Google resumes URL bar attack, hides full addresses on Chrome 86
But you will be able to unsubscribe in the context menu, so there is this
Google tried intermittently for year to hide full URLs in Chrome’s address bar, because seemingly long web addresses are creepy and evil. Despite backlash from the public after each previous attempt, Google is pushing ahead with its new plans to obfuscate all parts of web addresses except the domain name in Chrome 86, this time accompanied by a hover animation.
The new look builds on the animationless hover reveal that’s already in testing, but unlike that method, the improved variant also shows the protocol and subdomain, which remain invisible in the older version. This is achieved with a neat sliding animation that moves over the visible part of the URL to make room for the strings before it. Check out the GIF below to see it in action.
At least Google now fully recognizes that it’s not the preferred way to surf the web for many power users, so it’s also added an “Always show full URLs” option to the context menu.
If you want to check the changes yourself, you need to install Chrome 86, available through Canary or Dev builds, and enable the following flags:
Optionally, #omnibox-ui-hide-steady-state-url-path-query-and-ref-on-interaction to display the full URL on page load until you interact with the page.
Previously, a few feature flags appeared in the Dev and Canary channels of Chrome (V85), which changed the appearance and behavior of web addresses in the address bar. The main flag was called “Omnibox UI Hide Steady-State URL Path, Query, and Ref” which hides everything in the current web address except the domain name. For example, “https://www.androidpolice.com/2020/06/07/lenovo-ideapad-flex-5-chromebook-review/” simply displays as “androidpolice.com”.
There are two additional flags that have changed this behavior. One reveals the full address once you hover over the address bar (instead of having to click on it), while the other only hides the address bar once you interact with the page. An issue page on the Chromium bug tracker was also created to keep track of changes, although there are no additional details there.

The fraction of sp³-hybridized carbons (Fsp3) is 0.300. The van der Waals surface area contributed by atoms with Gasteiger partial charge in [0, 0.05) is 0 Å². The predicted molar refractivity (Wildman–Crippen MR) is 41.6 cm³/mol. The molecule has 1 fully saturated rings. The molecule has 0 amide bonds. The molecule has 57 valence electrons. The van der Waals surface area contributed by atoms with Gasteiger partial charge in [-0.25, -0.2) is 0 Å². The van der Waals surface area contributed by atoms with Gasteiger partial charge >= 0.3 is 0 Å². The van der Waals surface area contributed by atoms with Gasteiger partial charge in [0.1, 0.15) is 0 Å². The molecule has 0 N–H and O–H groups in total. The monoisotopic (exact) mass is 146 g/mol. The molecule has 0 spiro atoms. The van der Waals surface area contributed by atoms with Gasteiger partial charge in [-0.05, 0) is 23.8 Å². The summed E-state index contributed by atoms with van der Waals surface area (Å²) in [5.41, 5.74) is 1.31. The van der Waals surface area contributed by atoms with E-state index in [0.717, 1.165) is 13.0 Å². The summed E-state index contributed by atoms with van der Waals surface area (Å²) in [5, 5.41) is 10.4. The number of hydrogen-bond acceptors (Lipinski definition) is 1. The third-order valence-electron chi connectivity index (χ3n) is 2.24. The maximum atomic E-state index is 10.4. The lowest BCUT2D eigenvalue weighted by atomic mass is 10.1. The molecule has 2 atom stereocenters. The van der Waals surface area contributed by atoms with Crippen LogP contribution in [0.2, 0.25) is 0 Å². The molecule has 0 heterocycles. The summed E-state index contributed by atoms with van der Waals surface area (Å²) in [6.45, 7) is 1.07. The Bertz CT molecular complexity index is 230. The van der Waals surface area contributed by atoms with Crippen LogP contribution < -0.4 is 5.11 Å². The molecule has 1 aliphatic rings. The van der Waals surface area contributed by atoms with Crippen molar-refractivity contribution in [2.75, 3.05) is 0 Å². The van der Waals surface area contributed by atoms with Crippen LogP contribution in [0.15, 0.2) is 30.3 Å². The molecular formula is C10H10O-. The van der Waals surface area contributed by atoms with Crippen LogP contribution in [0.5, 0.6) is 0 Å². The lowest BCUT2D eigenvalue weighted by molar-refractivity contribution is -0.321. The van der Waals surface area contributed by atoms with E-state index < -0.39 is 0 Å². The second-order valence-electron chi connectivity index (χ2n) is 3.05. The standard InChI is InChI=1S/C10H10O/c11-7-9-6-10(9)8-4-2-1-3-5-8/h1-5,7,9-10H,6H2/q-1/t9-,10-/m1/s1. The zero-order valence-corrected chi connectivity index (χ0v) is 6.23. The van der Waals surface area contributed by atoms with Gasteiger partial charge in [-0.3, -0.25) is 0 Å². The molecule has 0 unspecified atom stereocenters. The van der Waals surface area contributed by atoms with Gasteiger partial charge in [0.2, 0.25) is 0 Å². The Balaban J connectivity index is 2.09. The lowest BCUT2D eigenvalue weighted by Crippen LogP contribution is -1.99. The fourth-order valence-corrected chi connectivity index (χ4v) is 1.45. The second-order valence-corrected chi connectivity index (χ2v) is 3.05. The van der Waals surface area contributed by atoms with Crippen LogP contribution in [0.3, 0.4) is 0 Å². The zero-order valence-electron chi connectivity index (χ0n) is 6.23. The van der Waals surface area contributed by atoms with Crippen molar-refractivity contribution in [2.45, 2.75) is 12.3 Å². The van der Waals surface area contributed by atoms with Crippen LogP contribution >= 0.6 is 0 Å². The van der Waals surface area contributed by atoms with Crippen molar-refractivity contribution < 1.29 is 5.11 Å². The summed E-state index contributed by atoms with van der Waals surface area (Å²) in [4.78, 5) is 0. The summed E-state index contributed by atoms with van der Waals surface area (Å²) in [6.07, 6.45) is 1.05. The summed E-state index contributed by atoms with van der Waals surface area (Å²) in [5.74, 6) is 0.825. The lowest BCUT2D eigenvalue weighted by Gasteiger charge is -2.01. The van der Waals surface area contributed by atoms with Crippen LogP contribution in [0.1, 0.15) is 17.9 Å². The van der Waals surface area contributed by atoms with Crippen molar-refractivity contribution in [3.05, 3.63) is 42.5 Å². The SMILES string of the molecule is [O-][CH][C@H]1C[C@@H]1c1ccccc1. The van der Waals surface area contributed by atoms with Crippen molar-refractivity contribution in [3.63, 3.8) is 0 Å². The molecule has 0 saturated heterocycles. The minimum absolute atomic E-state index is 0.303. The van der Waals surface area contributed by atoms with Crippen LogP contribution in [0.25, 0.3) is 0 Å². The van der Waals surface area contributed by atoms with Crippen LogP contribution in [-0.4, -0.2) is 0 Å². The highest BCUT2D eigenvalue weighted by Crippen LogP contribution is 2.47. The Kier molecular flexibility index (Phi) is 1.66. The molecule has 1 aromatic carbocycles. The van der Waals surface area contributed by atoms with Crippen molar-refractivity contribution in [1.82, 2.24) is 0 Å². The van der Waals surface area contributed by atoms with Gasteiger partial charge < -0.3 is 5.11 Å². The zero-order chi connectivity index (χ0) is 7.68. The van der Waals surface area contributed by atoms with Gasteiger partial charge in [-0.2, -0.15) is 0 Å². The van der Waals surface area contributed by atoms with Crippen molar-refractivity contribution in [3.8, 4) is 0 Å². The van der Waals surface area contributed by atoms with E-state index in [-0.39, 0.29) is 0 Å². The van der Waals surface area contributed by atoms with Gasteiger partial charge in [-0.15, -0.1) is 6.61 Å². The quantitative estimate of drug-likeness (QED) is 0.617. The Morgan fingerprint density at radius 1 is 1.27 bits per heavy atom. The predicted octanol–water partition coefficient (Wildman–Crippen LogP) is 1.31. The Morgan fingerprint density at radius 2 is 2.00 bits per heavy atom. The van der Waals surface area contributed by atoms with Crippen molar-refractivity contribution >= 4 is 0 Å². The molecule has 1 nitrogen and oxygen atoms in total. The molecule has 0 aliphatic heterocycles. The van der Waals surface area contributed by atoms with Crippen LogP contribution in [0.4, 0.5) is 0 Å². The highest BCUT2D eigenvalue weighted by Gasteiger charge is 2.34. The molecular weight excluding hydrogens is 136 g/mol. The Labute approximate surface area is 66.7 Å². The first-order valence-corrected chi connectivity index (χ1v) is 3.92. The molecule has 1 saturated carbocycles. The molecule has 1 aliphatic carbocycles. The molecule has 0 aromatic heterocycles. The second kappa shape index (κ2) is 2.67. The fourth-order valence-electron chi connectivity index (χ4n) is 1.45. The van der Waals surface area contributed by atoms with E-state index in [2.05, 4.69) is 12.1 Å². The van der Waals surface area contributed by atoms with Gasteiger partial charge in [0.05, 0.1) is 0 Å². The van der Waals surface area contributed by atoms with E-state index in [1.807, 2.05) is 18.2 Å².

The company has said in the past that it believes displaying the full address may make it harder to tell if the current site is legitimate. “Displaying the full URL can harm the parts of the URL that are more important to making a security decision on a web page,” Chromium software engineer Livvie Lin said in a design brief. earlier this year.
However, it should also be considered that making the web address less important, as this feature does, benefits Google as a company. Google’s goal with Accelerated Mobile Pages (AMP) and similar technologies is to keep users on Google-hosted content as much as possible, and Chrome for Android already modifies the address bar on AMP pages to hide the fact that the pages are hosted by Google. Changing addresses on the desktop is another step to making them irrelevant, which hurts the decentralized nature of the Internet as a whole.
UPDATED: 06/15/2020 12:43 PM PDT BY CORBIN DAVENPORT
The Chrome for Change issue has gotten some attention, and now Google has clarified how the experience will work and what opt-out options will be available. See our full coverage here.
UPDATED: 08/13/2020 at 5:23 a.m. PDT BY MANUEL VONAU
Updated to reflect design changes in Chrome 86.
Thank you: Nick Cipriani
Common ground with these blue bubble chatter
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